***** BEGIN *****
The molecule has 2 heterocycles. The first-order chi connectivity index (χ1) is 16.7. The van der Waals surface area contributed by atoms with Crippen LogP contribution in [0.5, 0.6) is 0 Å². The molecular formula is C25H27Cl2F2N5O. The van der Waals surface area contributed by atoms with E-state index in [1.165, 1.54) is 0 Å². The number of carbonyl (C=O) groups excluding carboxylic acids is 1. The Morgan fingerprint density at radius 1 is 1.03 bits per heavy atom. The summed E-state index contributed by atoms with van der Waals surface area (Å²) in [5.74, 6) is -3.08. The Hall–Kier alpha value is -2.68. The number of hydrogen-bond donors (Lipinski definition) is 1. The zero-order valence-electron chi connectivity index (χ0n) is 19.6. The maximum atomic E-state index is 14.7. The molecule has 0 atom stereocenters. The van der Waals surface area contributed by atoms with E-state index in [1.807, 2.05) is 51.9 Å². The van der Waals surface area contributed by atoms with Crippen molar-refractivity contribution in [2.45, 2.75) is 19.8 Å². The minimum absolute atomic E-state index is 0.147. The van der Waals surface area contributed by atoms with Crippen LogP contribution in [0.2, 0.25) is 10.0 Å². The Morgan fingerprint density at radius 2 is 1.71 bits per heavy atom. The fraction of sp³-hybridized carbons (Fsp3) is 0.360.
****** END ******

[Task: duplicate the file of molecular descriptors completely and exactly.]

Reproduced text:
The molecule has 2 heterocycles. The first-order chi connectivity index (χ1) is 16.7. The van der Waals surface area contributed by atoms with Crippen LogP contribution in [0.5, 0.6) is 0 Å². The molecular formula is C25H27Cl2F2N5O. The van der Waals surface area contributed by atoms with E-state index in [1.165, 1.54) is 0 Å². The number of carbonyl (C=O) groups excluding carboxylic acids is 1. The Morgan fingerprint density at radius 1 is 1.03 bits per heavy atom. The summed E-state index contributed by atoms with van der Waals surface area (Å²) in [5.74, 6) is -3.08. The Hall–Kier alpha value is -2.68. The number of hydrogen-bond donors (Lipinski definition) is 1. The zero-order valence-electron chi connectivity index (χ0n) is 19.6. The maximum atomic E-state index is 14.7. The molecule has 0 atom stereocenters. The van der Waals surface area contributed by atoms with E-state index in [1.807, 2.05) is 51.9 Å². The van der Waals surface area contributed by atoms with Crippen molar-refractivity contribution in [2.45, 2.75) is 19.8 Å². The minimum absolute atomic E-state index is 0.147. The van der Waals surface area contributed by atoms with Crippen LogP contribution in [0.2, 0.25) is 10.0 Å². The Morgan fingerprint density at radius 2 is 1.71 bits per heavy atom. The fraction of sp³-hybridized carbons (Fsp3) is 0.360.